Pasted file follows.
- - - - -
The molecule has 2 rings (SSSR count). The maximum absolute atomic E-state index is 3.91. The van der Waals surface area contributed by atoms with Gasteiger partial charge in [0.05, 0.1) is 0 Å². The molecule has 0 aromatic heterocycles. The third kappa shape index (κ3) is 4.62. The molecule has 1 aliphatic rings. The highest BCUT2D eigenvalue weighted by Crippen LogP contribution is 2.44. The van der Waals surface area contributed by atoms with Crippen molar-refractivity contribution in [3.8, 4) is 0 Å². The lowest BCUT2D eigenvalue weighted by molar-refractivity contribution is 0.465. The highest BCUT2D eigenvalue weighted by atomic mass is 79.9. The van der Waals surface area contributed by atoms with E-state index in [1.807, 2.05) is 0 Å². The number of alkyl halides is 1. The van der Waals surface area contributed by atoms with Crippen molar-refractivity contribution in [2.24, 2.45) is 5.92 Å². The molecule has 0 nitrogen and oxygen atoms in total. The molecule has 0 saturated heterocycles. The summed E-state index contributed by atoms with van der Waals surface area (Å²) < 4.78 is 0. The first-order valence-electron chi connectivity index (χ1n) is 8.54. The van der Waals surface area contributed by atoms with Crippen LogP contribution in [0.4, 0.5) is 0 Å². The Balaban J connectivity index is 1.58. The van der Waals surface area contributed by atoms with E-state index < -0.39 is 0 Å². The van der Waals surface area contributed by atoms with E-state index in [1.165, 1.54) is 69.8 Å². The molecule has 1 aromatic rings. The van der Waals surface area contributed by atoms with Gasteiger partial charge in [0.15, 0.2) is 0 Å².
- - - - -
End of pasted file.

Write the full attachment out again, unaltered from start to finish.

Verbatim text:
The molecule has 2 rings (SSSR count). The maximum absolute atomic E-state index is 3.91. The van der Waals surface area contributed by atoms with Gasteiger partial charge in [0.05, 0.1) is 0 Å². The molecule has 0 aromatic heterocycles. The third kappa shape index (κ3) is 4.62. The molecule has 1 aliphatic rings. The highest BCUT2D eigenvalue weighted by Crippen LogP contribution is 2.44. The van der Waals surface area contributed by atoms with Crippen molar-refractivity contribution in [3.8, 4) is 0 Å². The lowest BCUT2D eigenvalue weighted by molar-refractivity contribution is 0.465. The highest BCUT2D eigenvalue weighted by atomic mass is 79.9. The van der Waals surface area contributed by atoms with E-state index in [1.807, 2.05) is 0 Å². The number of alkyl halides is 1. The van der Waals surface area contributed by atoms with Crippen molar-refractivity contribution in [2.24, 2.45) is 5.92 Å². The molecule has 0 nitrogen and oxygen atoms in total. The molecule has 0 saturated heterocycles. The summed E-state index contributed by atoms with van der Waals surface area (Å²) < 4.78 is 0. The first-order valence-electron chi connectivity index (χ1n) is 8.54. The van der Waals surface area contributed by atoms with Crippen LogP contribution in [0.4, 0.5) is 0 Å². The Balaban J connectivity index is 1.58. The van der Waals surface area contributed by atoms with E-state index < -0.39 is 0 Å². The van der Waals surface area contributed by atoms with E-state index in [1.165, 1.54) is 69.8 Å². The molecule has 1 aromatic rings. The van der Waals surface area contributed by atoms with Gasteiger partial charge in [0.15, 0.2) is 0 Å².